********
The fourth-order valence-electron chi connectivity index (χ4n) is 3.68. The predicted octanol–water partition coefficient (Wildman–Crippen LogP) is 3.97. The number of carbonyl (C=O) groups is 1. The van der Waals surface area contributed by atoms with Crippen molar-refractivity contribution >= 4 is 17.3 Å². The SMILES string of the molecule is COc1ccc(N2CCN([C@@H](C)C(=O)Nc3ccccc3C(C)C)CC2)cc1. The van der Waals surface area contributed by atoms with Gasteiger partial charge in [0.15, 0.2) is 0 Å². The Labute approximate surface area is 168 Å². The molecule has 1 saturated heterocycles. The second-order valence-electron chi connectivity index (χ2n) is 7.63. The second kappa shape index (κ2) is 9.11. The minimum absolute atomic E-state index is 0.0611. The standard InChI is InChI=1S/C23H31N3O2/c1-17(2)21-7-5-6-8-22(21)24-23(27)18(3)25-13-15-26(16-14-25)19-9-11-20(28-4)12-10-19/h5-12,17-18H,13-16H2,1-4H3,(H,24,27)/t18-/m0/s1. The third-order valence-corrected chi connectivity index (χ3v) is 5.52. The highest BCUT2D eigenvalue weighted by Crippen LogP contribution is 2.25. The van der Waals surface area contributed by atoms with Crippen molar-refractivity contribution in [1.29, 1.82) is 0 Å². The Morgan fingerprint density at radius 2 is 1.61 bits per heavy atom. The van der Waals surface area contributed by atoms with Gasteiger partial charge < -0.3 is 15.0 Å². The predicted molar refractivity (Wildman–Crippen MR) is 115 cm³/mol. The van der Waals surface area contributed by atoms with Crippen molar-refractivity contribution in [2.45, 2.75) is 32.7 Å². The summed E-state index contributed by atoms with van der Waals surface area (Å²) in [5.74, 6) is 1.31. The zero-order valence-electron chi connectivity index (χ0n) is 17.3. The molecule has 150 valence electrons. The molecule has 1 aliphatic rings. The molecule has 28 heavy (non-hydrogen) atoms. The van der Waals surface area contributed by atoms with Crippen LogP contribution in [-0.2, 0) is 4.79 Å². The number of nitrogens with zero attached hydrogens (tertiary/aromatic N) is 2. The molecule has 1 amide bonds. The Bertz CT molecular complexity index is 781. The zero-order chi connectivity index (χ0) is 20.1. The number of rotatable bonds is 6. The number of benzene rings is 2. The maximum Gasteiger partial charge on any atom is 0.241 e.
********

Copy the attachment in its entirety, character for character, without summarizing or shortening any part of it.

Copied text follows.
The fourth-order valence-electron chi connectivity index (χ4n) is 3.68. The predicted octanol–water partition coefficient (Wildman–Crippen LogP) is 3.97. The number of carbonyl (C=O) groups is 1. The van der Waals surface area contributed by atoms with Crippen molar-refractivity contribution >= 4 is 17.3 Å². The SMILES string of the molecule is COc1ccc(N2CCN([C@@H](C)C(=O)Nc3ccccc3C(C)C)CC2)cc1. The van der Waals surface area contributed by atoms with Gasteiger partial charge in [0.15, 0.2) is 0 Å². The Labute approximate surface area is 168 Å². The molecule has 1 saturated heterocycles. The second-order valence-electron chi connectivity index (χ2n) is 7.63. The second kappa shape index (κ2) is 9.11. The minimum absolute atomic E-state index is 0.0611. The standard InChI is InChI=1S/C23H31N3O2/c1-17(2)21-7-5-6-8-22(21)24-23(27)18(3)25-13-15-26(16-14-25)19-9-11-20(28-4)12-10-19/h5-12,17-18H,13-16H2,1-4H3,(H,24,27)/t18-/m0/s1. The third-order valence-corrected chi connectivity index (χ3v) is 5.52. The highest BCUT2D eigenvalue weighted by Crippen LogP contribution is 2.25. The van der Waals surface area contributed by atoms with Crippen molar-refractivity contribution in [1.29, 1.82) is 0 Å². The Morgan fingerprint density at radius 2 is 1.61 bits per heavy atom. The van der Waals surface area contributed by atoms with Gasteiger partial charge < -0.3 is 15.0 Å². The predicted molar refractivity (Wildman–Crippen MR) is 115 cm³/mol. The van der Waals surface area contributed by atoms with Crippen molar-refractivity contribution in [2.45, 2.75) is 32.7 Å². The summed E-state index contributed by atoms with van der Waals surface area (Å²) in [5.74, 6) is 1.31. The zero-order valence-electron chi connectivity index (χ0n) is 17.3. The molecule has 150 valence electrons. The molecule has 1 aliphatic rings. The molecule has 28 heavy (non-hydrogen) atoms. The van der Waals surface area contributed by atoms with Crippen LogP contribution in [-0.2, 0) is 4.79 Å². The number of nitrogens with zero attached hydrogens (tertiary/aromatic N) is 2. The molecule has 1 amide bonds. The Bertz CT molecular complexity index is 781. The zero-order chi connectivity index (χ0) is 20.1. The number of rotatable bonds is 6. The number of benzene rings is 2. The maximum Gasteiger partial charge on any atom is 0.241 e.